News Details

Retail imports seen higher without congestion at US ports

Imports at the largest retail container ports in the US should remain at near-record levels this month but could see a slight dip from last year’s unusually high numbers as congestion slows the movement of backed-up cargo, according to the monthly Global Port Tracker report released by the National Retail Federation (NRF) and Hackett Associates.

“The cargo is there for larger gains at several ports but congestion issues are impacting fluid operations,” NRF Vice-President for Supply Chain and Customs Policy, Jonathan Gold, said. “Ships will eventually get unloaded but the pressure is on for everyone to work together to get the containers out as quickly as possible. Retailers are doing whatever it takes to make sure shelves are well-stocked for the holidays, from bringing in merchandise earlier to chartering their own ships…”

“Just when we thought things couldn’t get any worse with the logistics supply chain, we’ve been proven wrong,” Hackett Associates Founder, Ben Hackett, said. “From power outages and port shutdowns in Asia to backed-up ships and shortages of truck drivers in the United States, there are few positive signs that the movement of consumer goods or the supply of inputs needed for industrial production is getting better.”

Hackett said Covid-19 infections in Asia have slowed the loading of US-bound ships, while shortages of equipment, labour and outbound truck and rail capacity have continued to build congestion at US ports. Close to 75 ships were waiting at anchor to enter the ports of Los Angeles and Long Beach recently, up from around 25 a month earlier, and backups are spreading to East Coast ports as well.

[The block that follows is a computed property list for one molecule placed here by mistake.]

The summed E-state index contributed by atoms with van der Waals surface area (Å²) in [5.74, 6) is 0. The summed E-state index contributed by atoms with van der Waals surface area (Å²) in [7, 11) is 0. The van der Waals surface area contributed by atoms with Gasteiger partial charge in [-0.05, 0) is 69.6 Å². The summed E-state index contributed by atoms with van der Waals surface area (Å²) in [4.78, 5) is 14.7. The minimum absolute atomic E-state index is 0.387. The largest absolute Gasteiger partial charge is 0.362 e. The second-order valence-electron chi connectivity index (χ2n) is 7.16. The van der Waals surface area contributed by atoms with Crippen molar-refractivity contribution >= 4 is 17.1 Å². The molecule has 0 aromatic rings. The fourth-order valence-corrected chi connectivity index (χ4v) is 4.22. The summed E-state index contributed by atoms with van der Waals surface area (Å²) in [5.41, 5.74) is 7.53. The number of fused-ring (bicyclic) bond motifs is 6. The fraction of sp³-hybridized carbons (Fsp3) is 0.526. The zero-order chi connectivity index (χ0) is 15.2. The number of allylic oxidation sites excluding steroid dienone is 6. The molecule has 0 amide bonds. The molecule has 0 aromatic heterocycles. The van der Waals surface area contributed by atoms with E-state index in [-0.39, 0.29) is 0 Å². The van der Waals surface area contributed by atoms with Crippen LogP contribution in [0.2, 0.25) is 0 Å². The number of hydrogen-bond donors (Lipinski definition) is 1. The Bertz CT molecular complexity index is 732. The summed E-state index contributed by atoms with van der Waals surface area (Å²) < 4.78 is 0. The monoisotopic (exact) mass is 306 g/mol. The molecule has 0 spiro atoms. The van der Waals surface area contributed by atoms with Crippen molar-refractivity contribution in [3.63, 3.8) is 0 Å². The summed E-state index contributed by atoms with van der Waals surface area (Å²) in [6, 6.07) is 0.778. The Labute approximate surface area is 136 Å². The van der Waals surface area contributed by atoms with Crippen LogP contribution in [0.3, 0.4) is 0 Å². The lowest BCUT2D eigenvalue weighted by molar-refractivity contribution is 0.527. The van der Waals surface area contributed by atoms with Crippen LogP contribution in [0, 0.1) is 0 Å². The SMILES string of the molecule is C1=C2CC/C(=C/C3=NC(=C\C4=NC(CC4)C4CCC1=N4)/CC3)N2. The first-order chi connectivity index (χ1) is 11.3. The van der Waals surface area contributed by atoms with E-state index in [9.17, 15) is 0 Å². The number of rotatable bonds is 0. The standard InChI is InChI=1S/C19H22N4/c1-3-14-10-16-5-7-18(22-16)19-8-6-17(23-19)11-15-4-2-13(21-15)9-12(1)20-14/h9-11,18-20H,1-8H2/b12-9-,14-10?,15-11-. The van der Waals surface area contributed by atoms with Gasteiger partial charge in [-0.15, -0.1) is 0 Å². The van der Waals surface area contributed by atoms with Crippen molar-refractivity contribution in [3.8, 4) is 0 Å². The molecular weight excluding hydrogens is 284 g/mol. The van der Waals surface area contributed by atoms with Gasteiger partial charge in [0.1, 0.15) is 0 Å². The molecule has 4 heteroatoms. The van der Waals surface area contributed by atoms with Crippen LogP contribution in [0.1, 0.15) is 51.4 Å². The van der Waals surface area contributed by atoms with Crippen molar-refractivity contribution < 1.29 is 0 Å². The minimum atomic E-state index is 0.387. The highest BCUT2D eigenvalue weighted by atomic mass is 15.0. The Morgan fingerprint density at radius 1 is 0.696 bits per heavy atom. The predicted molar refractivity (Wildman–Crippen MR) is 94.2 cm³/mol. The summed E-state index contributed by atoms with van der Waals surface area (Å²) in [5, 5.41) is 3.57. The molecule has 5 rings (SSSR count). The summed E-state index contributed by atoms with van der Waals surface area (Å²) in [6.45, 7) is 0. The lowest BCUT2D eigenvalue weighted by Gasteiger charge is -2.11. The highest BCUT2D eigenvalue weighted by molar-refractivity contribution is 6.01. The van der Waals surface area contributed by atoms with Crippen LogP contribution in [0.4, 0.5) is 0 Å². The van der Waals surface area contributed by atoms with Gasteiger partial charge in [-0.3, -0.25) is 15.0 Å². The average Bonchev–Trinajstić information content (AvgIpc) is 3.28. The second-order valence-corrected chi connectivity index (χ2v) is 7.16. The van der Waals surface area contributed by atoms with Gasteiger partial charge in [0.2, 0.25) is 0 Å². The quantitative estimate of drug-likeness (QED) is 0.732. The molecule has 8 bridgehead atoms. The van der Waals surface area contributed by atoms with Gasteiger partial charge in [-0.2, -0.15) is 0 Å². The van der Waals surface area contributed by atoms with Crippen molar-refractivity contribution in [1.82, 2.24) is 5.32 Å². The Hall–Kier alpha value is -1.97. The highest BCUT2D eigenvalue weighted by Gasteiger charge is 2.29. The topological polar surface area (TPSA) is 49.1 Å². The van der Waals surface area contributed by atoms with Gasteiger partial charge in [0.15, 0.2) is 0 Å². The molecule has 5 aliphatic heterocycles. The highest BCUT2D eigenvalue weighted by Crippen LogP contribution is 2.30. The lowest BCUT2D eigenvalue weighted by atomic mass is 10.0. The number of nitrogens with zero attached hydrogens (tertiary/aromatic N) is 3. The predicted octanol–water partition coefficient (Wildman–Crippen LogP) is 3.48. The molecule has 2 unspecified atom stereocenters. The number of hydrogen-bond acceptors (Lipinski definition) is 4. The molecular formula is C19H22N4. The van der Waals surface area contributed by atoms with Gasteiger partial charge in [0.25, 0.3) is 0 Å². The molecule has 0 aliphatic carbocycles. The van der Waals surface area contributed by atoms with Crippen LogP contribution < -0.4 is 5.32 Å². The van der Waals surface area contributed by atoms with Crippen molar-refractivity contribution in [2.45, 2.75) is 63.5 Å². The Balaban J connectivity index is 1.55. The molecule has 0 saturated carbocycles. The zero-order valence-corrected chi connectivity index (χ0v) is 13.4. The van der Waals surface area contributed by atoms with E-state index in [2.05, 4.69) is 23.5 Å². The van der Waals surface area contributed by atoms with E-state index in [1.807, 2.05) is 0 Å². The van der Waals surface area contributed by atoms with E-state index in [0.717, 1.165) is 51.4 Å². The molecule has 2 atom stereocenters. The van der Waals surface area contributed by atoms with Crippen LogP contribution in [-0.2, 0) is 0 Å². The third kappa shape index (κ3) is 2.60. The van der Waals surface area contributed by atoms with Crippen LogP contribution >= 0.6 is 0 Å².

Surging volumes

US ports covered by Global Port Tracker handled 2.27 million TEUs in August 2021, the latest month for which final numbers are available. That was up 3.5 per cent from July and up 7.8 per cent from a year earlier and tied March as the second-busiest month since NRF began tracking imports in 2002. May remains the busiest month on record at 2.33 million TEUs. 

Ports have not reported September numbers yet, but Global Port Tracker projected the month at 2.25 million TEUs, which would be up 6.7 per cent year-over-year.

October is forecast at 2.21 million TEUs. That would be down 0.3 per cent from the same time last year, when imports surged dramatically as the economy reopened after the first wave of Covid-19 and retailers rushed to meet pent-up consumer demand, but still the sixth-busiest month on record as imports remain high. The year-over-year decline would be the first since July 2020.

The congestion and disruption come in the middle of the “peak season” for shipping when retailers stock up on holiday merchandise each year, but many retailers began bringing in holiday goods this summer to be sure sufficient inventory will be available.

November is forecast at 2.16 million TEUs, which would be up 2.9 per cent year-over-year, and December is forecast at 2.1 million TEUs, down 0.2 per cent. January 2022 is forecast at 2.17 million TEUs, up 5.7 per cent from January 2021, and February 2022 is forecast at 1.9 million TEUs, up 1.4 per cent year-over-year.

The first half of 2021 totalled 12.8 million TEUs, up 35.6 per cent from the same period last year. For the full year, 2021 is on track to total 26 million TEUs, up 18.1 per cent over 2020 and a new annual record topping last year’s 22 million TEUs. Cargo imports during 2020 were up 1.9 per cent over 2019 despite the pandemic, highlighted a release.


Source: Exim News Service: Washington, Oct. 12